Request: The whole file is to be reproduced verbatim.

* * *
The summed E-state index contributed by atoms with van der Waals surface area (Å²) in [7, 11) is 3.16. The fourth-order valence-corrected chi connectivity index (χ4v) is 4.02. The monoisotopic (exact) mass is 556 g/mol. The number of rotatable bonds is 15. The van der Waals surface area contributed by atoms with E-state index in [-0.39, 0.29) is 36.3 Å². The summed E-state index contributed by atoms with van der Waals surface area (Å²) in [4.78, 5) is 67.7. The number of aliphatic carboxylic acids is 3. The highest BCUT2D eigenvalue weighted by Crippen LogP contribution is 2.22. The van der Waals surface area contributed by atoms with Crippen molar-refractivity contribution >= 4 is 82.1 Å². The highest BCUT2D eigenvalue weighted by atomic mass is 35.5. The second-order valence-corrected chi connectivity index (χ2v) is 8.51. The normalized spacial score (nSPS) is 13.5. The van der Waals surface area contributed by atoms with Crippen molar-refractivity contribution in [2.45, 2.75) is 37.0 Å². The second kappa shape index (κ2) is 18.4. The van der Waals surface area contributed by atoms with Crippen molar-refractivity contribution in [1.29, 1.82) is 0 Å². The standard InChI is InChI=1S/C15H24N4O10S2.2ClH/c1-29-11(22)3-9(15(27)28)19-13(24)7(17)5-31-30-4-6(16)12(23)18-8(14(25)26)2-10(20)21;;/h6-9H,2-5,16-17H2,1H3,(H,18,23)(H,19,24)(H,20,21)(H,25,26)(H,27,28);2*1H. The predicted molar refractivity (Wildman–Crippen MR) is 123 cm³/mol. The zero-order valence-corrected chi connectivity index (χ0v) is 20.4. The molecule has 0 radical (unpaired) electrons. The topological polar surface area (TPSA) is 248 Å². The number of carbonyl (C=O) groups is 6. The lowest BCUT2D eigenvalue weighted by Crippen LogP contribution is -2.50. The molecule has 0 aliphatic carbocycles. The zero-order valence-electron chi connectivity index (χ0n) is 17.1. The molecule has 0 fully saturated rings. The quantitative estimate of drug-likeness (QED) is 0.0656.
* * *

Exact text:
The summed E-state index contributed by atoms with van der Waals surface area (Å²) in [7, 11) is 3.16. The fourth-order valence-corrected chi connectivity index (χ4v) is 4.02. The monoisotopic (exact) mass is 556 g/mol. The number of rotatable bonds is 15. The van der Waals surface area contributed by atoms with E-state index in [-0.39, 0.29) is 36.3 Å². The summed E-state index contributed by atoms with van der Waals surface area (Å²) in [4.78, 5) is 67.7. The number of aliphatic carboxylic acids is 3. The highest BCUT2D eigenvalue weighted by Crippen LogP contribution is 2.22. The van der Waals surface area contributed by atoms with Crippen molar-refractivity contribution >= 4 is 82.1 Å². The highest BCUT2D eigenvalue weighted by atomic mass is 35.5. The second-order valence-corrected chi connectivity index (χ2v) is 8.51. The normalized spacial score (nSPS) is 13.5. The van der Waals surface area contributed by atoms with Crippen molar-refractivity contribution in [2.45, 2.75) is 37.0 Å². The second kappa shape index (κ2) is 18.4. The van der Waals surface area contributed by atoms with Crippen molar-refractivity contribution in [1.29, 1.82) is 0 Å². The standard InChI is InChI=1S/C15H24N4O10S2.2ClH/c1-29-11(22)3-9(15(27)28)19-13(24)7(17)5-31-30-4-6(16)12(23)18-8(14(25)26)2-10(20)21;;/h6-9H,2-5,16-17H2,1H3,(H,18,23)(H,19,24)(H,20,21)(H,25,26)(H,27,28);2*1H. The predicted molar refractivity (Wildman–Crippen MR) is 123 cm³/mol. The zero-order valence-corrected chi connectivity index (χ0v) is 20.4. The molecule has 0 radical (unpaired) electrons. The topological polar surface area (TPSA) is 248 Å². The number of carbonyl (C=O) groups is 6. The lowest BCUT2D eigenvalue weighted by Crippen LogP contribution is -2.50. The molecule has 0 aliphatic carbocycles. The zero-order valence-electron chi connectivity index (χ0n) is 17.1. The molecule has 0 fully saturated rings. The quantitative estimate of drug-likeness (QED) is 0.0656.